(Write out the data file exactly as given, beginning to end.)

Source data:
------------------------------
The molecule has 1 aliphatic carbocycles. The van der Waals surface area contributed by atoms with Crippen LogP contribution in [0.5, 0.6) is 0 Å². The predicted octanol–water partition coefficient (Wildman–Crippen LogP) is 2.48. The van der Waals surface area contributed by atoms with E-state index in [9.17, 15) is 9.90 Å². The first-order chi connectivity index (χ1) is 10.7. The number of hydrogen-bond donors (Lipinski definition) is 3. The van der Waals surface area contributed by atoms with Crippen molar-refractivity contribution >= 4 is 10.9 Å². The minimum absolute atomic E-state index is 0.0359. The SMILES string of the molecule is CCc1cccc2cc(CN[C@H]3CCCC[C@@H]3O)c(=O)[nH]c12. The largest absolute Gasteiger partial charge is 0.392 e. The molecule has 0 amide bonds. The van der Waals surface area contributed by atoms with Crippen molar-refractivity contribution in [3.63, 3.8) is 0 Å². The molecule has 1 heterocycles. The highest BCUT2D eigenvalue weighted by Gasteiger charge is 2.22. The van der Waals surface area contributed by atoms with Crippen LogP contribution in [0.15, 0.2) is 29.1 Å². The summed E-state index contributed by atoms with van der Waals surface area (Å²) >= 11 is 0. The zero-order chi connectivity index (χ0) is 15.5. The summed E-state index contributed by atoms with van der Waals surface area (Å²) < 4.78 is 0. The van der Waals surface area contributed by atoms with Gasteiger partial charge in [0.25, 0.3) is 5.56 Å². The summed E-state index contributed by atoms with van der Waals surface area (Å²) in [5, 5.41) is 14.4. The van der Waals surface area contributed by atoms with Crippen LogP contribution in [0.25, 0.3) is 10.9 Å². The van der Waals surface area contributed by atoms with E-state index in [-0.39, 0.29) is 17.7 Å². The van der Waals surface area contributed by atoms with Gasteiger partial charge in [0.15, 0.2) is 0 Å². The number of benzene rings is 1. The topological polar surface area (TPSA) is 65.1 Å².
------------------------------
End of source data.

The molecule has 1 aliphatic carbocycles. The van der Waals surface area contributed by atoms with Crippen LogP contribution in [0.5, 0.6) is 0 Å². The predicted octanol–water partition coefficient (Wildman–Crippen LogP) is 2.48. The van der Waals surface area contributed by atoms with E-state index in [9.17, 15) is 9.90 Å². The first-order chi connectivity index (χ1) is 10.7. The number of hydrogen-bond donors (Lipinski definition) is 3. The van der Waals surface area contributed by atoms with Crippen molar-refractivity contribution >= 4 is 10.9 Å². The minimum absolute atomic E-state index is 0.0359. The SMILES string of the molecule is CCc1cccc2cc(CN[C@H]3CCCC[C@@H]3O)c(=O)[nH]c12. The largest absolute Gasteiger partial charge is 0.392 e. The molecule has 0 amide bonds. The van der Waals surface area contributed by atoms with Crippen molar-refractivity contribution in [3.63, 3.8) is 0 Å². The molecule has 1 heterocycles. The highest BCUT2D eigenvalue weighted by Gasteiger charge is 2.22. The van der Waals surface area contributed by atoms with Crippen LogP contribution in [0.15, 0.2) is 29.1 Å². The summed E-state index contributed by atoms with van der Waals surface area (Å²) >= 11 is 0. The zero-order chi connectivity index (χ0) is 15.5. The summed E-state index contributed by atoms with van der Waals surface area (Å²) < 4.78 is 0. The van der Waals surface area contributed by atoms with Gasteiger partial charge in [0.25, 0.3) is 5.56 Å². The summed E-state index contributed by atoms with van der Waals surface area (Å²) in [5, 5.41) is 14.4. The van der Waals surface area contributed by atoms with Crippen LogP contribution in [0.25, 0.3) is 10.9 Å². The van der Waals surface area contributed by atoms with E-state index in [-0.39, 0.29) is 17.7 Å². The van der Waals surface area contributed by atoms with Gasteiger partial charge in [0.15, 0.2) is 0 Å². The number of benzene rings is 1. The topological polar surface area (TPSA) is 65.1 Å².